Surfrider Foundation's powerful grassroots efforts were resoundingly heard at the statewide level this year for plastic pollution. Although the California comprehensive plastic reduction legislation (SB 54/AB 1080) failed to pass the legislature last week and was turned into a two-year bill, the 2019 legislative year thus far has yielded a remarkable amount of statewide plastic bills. In fact, 8 statewide plastic bans were passed this year, including the nation’s first statewide foam ban in Maine! This is phenomenal progress because, prior to 2019, only one statewide plastic bag ban was passed in California in 2014 (and ratified by voter initiative in 2016). Additionally, an estimated 400 bills aimed at plastic pollution reduction were at play in state legislatures this year, many of these which were not full product bans, also passed.
Why was there such a flurry of statewide activity and success in 2019? Across the United States, state legislators have been taking increasing note of the plastic pollution crisis and the projection for how much plastic will be in our ocean by 2050 (more than fish!) if we continue down the same path. Major features on 60 Minutes, in National Geographic and several other major publications have highlighted the problem more than ever before. And other countries, such as China, have erected a “green sword” refusing to take U.S. recycling and trash exports anymore. Additionally, state legislators have taken note of the success of plastic pollution reduction ordinances at the local level. And the success of the California bag ban that has resulted in 86% of all customers bringing their own bags to use at the store.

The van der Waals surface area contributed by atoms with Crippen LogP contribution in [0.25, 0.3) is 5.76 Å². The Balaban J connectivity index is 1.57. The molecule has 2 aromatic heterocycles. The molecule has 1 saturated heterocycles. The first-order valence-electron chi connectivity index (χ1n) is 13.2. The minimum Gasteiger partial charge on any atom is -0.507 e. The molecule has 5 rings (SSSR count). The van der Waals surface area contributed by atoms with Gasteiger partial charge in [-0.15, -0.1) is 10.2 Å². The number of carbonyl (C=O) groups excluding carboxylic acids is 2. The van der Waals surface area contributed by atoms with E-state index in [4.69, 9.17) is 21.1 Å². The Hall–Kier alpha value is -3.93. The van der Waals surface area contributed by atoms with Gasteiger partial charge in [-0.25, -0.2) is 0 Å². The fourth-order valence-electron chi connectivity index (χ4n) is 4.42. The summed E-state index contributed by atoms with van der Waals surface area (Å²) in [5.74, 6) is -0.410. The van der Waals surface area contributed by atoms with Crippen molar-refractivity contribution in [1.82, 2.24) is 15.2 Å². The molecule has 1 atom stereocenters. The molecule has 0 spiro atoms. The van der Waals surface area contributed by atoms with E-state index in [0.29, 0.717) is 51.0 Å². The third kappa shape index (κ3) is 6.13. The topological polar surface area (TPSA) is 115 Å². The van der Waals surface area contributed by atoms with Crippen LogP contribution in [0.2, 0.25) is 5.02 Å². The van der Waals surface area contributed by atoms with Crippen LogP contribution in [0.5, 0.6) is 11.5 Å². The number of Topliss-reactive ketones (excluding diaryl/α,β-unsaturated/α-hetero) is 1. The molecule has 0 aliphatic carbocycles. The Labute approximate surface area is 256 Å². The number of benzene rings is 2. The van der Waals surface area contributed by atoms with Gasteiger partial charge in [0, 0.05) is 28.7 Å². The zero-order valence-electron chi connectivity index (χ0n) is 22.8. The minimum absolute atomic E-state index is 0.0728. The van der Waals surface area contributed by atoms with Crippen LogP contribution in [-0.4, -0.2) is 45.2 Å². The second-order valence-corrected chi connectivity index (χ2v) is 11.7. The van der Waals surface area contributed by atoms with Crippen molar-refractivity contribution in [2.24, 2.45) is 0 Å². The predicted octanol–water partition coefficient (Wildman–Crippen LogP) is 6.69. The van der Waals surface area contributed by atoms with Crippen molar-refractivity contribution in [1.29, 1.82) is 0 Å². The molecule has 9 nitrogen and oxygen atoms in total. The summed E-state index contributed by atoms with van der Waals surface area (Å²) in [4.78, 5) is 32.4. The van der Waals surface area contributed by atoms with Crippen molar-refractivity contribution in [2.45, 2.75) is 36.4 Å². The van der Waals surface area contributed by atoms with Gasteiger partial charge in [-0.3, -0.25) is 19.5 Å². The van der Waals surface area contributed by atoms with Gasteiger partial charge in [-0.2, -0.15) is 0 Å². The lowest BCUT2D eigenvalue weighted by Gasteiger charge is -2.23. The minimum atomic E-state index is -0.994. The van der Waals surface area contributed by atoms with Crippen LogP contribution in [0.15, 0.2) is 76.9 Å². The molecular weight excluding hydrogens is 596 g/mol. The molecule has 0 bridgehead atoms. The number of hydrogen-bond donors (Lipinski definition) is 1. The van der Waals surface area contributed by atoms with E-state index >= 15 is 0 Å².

Surfrider Foundation’s grassroots network has been working to create change at the local level on plastic pollution ordinances since 2007, and our amazing network has directly helped pass 134 single-use foam foodware and single-use bag bans – and now 9 statewide laws as well! Check out the progression in here:
In 2019, both Maryland and Maine have banned expanded polystyrene foam foodware, and Oregon and Maine passed major single-use bag bans initiated by our chapter network! Connecticut also passed a bag ban with the help of our chapter there, and a comprehensive plastics reduction law passed in Vermont that bans plastic grocery bags, bans foam and requires that vendors provide straws upon request only. New York and Delaware passed state plastic bag bans, too.
We know, now more than ever, that strong state, national and global policies can be initiated and take shape at the local level. If you'd like to plug in with the grassroots movement to address plastic pollution, you can join a Surfrider chapter or club today!